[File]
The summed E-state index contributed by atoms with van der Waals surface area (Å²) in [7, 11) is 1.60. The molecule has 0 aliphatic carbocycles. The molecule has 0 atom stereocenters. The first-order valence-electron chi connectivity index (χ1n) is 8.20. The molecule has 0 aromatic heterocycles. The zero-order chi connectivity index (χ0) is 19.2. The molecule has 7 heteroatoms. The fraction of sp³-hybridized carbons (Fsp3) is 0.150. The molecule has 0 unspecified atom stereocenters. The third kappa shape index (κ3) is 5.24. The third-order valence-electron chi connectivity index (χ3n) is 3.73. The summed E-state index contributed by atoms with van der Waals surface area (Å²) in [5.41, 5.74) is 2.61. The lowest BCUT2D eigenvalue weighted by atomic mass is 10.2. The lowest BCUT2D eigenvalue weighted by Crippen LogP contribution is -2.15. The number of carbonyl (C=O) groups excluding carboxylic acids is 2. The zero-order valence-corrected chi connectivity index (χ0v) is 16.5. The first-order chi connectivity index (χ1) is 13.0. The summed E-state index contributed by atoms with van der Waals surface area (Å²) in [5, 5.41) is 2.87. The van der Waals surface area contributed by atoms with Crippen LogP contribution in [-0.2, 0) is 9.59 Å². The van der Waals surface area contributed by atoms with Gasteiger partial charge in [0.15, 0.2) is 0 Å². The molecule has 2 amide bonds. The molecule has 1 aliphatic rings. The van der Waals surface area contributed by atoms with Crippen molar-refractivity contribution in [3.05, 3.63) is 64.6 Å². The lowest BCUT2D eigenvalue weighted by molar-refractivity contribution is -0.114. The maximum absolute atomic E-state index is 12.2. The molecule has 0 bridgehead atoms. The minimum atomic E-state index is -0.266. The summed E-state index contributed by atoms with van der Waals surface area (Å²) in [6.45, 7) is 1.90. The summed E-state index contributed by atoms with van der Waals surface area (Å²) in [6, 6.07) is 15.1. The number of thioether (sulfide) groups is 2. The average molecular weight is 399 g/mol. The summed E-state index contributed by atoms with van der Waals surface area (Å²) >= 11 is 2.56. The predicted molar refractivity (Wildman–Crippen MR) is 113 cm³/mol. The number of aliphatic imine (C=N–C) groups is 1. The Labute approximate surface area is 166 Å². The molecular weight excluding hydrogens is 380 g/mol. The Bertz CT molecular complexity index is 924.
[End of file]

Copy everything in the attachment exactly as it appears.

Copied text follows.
The summed E-state index contributed by atoms with van der Waals surface area (Å²) in [7, 11) is 1.60. The molecule has 0 aliphatic carbocycles. The molecule has 0 atom stereocenters. The first-order valence-electron chi connectivity index (χ1n) is 8.20. The molecule has 0 aromatic heterocycles. The zero-order chi connectivity index (χ0) is 19.2. The molecule has 7 heteroatoms. The fraction of sp³-hybridized carbons (Fsp3) is 0.150. The molecule has 0 unspecified atom stereocenters. The third kappa shape index (κ3) is 5.24. The third-order valence-electron chi connectivity index (χ3n) is 3.73. The summed E-state index contributed by atoms with van der Waals surface area (Å²) in [5.41, 5.74) is 2.61. The lowest BCUT2D eigenvalue weighted by atomic mass is 10.2. The lowest BCUT2D eigenvalue weighted by Crippen LogP contribution is -2.15. The number of carbonyl (C=O) groups excluding carboxylic acids is 2. The zero-order valence-corrected chi connectivity index (χ0v) is 16.5. The first-order chi connectivity index (χ1) is 13.0. The summed E-state index contributed by atoms with van der Waals surface area (Å²) in [5, 5.41) is 2.87. The van der Waals surface area contributed by atoms with Crippen LogP contribution in [-0.2, 0) is 9.59 Å². The van der Waals surface area contributed by atoms with Gasteiger partial charge in [0.15, 0.2) is 0 Å². The molecule has 2 amide bonds. The molecule has 1 aliphatic rings. The van der Waals surface area contributed by atoms with Crippen molar-refractivity contribution in [3.05, 3.63) is 64.6 Å². The lowest BCUT2D eigenvalue weighted by molar-refractivity contribution is -0.114. The maximum absolute atomic E-state index is 12.2. The molecule has 0 bridgehead atoms. The minimum atomic E-state index is -0.266. The summed E-state index contributed by atoms with van der Waals surface area (Å²) in [6.45, 7) is 1.90. The summed E-state index contributed by atoms with van der Waals surface area (Å²) in [6, 6.07) is 15.1. The number of thioether (sulfide) groups is 2. The average molecular weight is 399 g/mol. The summed E-state index contributed by atoms with van der Waals surface area (Å²) >= 11 is 2.56. The predicted molar refractivity (Wildman–Crippen MR) is 113 cm³/mol. The number of aliphatic imine (C=N–C) groups is 1. The Labute approximate surface area is 166 Å². The molecular weight excluding hydrogens is 380 g/mol. The Bertz CT molecular complexity index is 924.